It also must be determined whether providing discount coupons to brokers constitutes giving “anything of value” which is prohibited by DR 2-103(B). That rule provides:
“A lawyer shall not compensate or give anything of value to a person or organization to recommend or obtain employment by a client, or as a reward for having made a recommendation resulting in employment by a client, except by any of the organizations listed in DR 2-103 (D).”
This last reference is to certain specified nonprofit organizations not relevant here.
Providing discount coupons to all or particular brokers’ clientele may serve to give an incentive to clients to utilize these brokers’ services (thereby giving something of value to brokers) in exchange for the brokers’ promotion of Attorney’s le-al services, in violation of DR 2-103(B). See BANC # 91-10.
(2) Representation of a Single Entity in Dual Capacities: The inquiry whether a conflict of interest arises in representing both a seller and a loan originator/lender in the same transaction is analyzed under DR 5-105(A) and DR 5-105(C). Those provisions permit the representation of multiple clients with differing interests if two conditions are satisfied. First, it must be “obvious” that the lawyer may adequately represent the interests of each client. Second, each client must consent after full disclosure of how the conflict may affect the lawyer’s independent professional judgement on behalf of each client.
Differing interests are defined as “every interest of a client that will adversely affect either the judgment or the loyalty of a lawyer to a client whether it be conflicting, inconsistent, diverse or other interest.” Section 1200.1 of the Code, Definitions, Par. 1.
There may be circumstances in which it is “obvious” to a lawyer that clients with differing interests can be adequately represented. Typically, a seller and a lender in the same transaction have differing interests. Issues may arise concerning the acceptability of title, or environmental conditions, or some other condition of the closing that may affect potential resale of the property causing the tender to choose not to make the loan while the seller wishes to close because he or she may be more intent on immediate use and occupancy. See NYSBA # 611. However, where the seller and the lender are the same client, as in Attorney’s circumstance, it is “obvious” that adequate representation will be achieved because the interests of only one party is being represented. Any potential conflict between the role of the seller and that of the lender would arise within the entity itself, and is not a concern of the attorney in representing that entity.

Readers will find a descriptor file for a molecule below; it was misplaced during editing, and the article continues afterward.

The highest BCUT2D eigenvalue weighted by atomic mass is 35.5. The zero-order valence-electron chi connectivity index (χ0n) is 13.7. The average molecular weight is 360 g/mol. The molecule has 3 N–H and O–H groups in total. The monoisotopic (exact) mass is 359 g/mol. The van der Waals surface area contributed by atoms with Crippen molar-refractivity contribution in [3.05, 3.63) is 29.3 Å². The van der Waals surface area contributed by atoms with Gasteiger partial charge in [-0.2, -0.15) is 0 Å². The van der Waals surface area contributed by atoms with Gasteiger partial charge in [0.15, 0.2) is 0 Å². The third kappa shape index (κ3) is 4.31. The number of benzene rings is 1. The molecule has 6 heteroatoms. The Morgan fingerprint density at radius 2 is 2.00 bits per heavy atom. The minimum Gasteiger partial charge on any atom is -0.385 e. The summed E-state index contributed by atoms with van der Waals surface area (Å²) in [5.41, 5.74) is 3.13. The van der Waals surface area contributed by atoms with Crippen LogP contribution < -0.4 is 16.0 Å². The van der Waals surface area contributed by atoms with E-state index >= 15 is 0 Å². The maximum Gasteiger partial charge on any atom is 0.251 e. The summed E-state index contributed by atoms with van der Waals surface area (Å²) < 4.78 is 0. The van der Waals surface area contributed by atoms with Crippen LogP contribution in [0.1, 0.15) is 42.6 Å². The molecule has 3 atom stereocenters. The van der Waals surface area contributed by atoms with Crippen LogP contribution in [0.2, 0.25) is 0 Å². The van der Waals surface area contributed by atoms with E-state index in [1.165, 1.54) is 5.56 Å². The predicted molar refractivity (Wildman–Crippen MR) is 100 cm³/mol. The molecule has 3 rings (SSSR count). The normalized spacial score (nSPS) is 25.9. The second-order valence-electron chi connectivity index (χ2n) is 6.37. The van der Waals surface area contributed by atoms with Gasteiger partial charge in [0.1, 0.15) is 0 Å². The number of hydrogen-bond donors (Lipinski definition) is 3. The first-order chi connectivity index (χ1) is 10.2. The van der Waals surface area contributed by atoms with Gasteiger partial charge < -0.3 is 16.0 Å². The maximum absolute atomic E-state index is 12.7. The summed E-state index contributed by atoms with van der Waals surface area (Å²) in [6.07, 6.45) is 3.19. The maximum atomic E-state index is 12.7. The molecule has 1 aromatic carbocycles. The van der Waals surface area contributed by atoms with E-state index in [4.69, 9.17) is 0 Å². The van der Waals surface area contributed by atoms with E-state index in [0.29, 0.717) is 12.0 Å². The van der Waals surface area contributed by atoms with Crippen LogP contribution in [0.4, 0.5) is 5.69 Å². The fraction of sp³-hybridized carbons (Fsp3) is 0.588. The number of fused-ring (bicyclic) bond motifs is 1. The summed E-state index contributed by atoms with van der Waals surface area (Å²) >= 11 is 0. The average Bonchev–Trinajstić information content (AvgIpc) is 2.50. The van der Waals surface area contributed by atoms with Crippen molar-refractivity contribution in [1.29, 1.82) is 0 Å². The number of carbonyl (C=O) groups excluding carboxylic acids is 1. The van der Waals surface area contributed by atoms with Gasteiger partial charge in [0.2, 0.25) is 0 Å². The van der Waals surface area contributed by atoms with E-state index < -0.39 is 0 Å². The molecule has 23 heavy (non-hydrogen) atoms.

(3) Dual Representations of Purchaser and Lender: The differing interests of a purchaser and a lender in the same real estate transaction typically cannot be adequately represented by the same attorney. As in situations where an attorney acts as both a real estate broker and an attorney, an inherent conflict of interest arises when the attorney’s fee depends upon the closing of the transaction. See BANC ## 87-1 1; 89-33; 92-12; 87-41. An attorney representing a lender and a purchaser cannot best serve the interest of the purchaser if the attorney’s judgment is tainted by his incentive to earn a fee from the lender, which is often contingent on closing. Like the attorney-broker scenario, “[t]here is a strong possibility – that the attorney will represent the [purchaser’s] interest less zealously in the purchase transaction, in order to insure a successful closing of the mortgage transaction.” Nassau County Opinion 4 87-41. It is also readily apparent that the lender and the purchaser may sometimes have significantly differing interests in the details and structure of the transaction. As a result, the lawyer’s loyalty will be divided, affecting his independent judgment on behalf of the purchaser client or lender client in violation of DR 5-101 (A) and (C).
For the foregoing reasons, it is the Committee’s opinion that it is improper for a lawyer to provide discount coupons to real estate brokers for the purpose of delivering them to the brokers’ clientele. Moreover, Attorney may ethically represent the mortgage company as both the seller and the loan originator/lender in a transaction- however, a lawyer may not represent both an independent purchaser and a lender in the same residential real estate transaction.
[Approved by the Executive Subcommittee on Sept. 15, 1998; approved by the Full Committee on Sept. 23, 1998.]